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Adviser distances Obama from Mass. race

WASHINGTON - When he took his hand off the Lincoln Bible on the West Front of the U.S. Capitol and the cannon boomed the traditional first salute one year ago today, President Obama seemed to have the political world at his feet.

WASHINGTON - When he took his hand off the Lincoln Bible on the West Front of the U.S. Capitol and the cannon boomed the traditional first salute one year ago today, President Obama seemed to have the political world at his feet.

Supporters forecast transformative change, renewed faith in government, and a growing Democratic majority.

But Obama enters his second year having suffered the sharpest decline in job approval for a first-year president, with most polls putting him at 50 percent or just below. Millions remain anxious over the economy and angry at growing federal spending, and many analysts framed yesterday's special Senate election in Massachusetts, with its threat to his signature health-care overhaul, as a referendum on his presidency so far.

Taking stock in a question-and-answer session with reporters yesterday, David Axelrod, Obama's top political adviser, said the administration had succeeded in stabilizing the economy from free-fall and in repairing the U.S. image in the world.

At the same time, Axelrod sought to distance Obama from the much-criticized campaign run by defeated Massachusetts Democrat Martha Coakley for the seat of the late Sen. Edward M. Kennedy, and signaled that the White House and the party would approach the "troubled environment" of the 2010 midterm elections with a more populist message.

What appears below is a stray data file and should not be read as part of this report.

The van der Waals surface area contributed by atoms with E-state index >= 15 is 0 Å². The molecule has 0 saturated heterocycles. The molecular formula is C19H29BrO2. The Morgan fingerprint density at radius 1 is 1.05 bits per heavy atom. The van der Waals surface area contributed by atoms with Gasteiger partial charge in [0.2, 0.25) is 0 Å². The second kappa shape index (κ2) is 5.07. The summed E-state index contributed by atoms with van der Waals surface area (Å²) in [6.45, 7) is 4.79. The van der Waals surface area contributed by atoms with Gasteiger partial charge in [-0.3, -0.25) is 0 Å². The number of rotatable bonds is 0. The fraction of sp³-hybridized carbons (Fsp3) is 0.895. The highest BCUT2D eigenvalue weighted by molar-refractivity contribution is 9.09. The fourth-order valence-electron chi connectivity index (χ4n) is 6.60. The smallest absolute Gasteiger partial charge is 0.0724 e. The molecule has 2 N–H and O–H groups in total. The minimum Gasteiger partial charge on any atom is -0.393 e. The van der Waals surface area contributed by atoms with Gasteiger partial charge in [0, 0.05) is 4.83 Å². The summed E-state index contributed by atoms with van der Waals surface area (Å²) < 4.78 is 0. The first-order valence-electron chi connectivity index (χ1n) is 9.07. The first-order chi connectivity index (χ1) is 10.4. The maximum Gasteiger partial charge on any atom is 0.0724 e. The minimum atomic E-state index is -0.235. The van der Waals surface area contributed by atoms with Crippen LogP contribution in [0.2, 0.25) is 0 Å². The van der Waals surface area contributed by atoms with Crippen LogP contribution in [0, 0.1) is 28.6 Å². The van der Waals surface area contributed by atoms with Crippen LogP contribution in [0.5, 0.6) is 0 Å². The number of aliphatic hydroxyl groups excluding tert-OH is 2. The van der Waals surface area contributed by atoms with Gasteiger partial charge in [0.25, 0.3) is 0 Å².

"There's an awful lot of anxiety among middle-class Americans - it's not exactly a revelation for us," Axelrod said. "I think that it is not enough to articulate that anger and come here to stand with the insurance companies, stand with the financial industry, and with the special interests to maintain the status quo. That's basically the posture of the Republican Party in Washington."

'My hat's off'

Axelrod said "there were local issues at play" in Massachusetts that hurt what had been expected to be an easy election for Coakley, arguing that her troubles did not indicate an outright repudiation of Obama. Winning Republican Scott Brown, who opposes Obama's health-care plan, ran a "very clever" campaign as an everyman in a battered GMC pickup, Axelrod said.

"As a practitioner of politics, my hat's off to him," Axelrod said.

The strategist pushed back against suggestions from some in the Democratic Party that Obama should have done more than make an eleventh-hour trip to Massachusetts on Coakley's behalf, given the stakes for his agenda.

"The White House did everything we were asked to do," he said. "If we had been asked earlier, we would have responded earlier."

'We had to'

Weeks after taking office, Obama pushed through a $787 billion stimulus package, as well as bailouts for financial firms and the auto industry, which many economists argue have helped stabilize the economy. Yet unemployment remains at about 10 percent nationwide, and Americans report seeing little evidence of improvement in their situations.

"These were not the things we wanted to do - they were things we had to do," Axelrod said. "I think history will look back on those as a series of fateful decisions in terms of saving the country from an even deeper catastrophe."

In addition, Obama has been able to win troop-support commitments from NATO allies for his escalation of the U.S. military effort in Afghanistan, and the "world is more united" against Iran's nuclear ambitions, Axelrod said.

"It is undebatable that America's standing is stronger today," he said.

The administration's Republican opponents have a different perspective on Obama's initial months in office.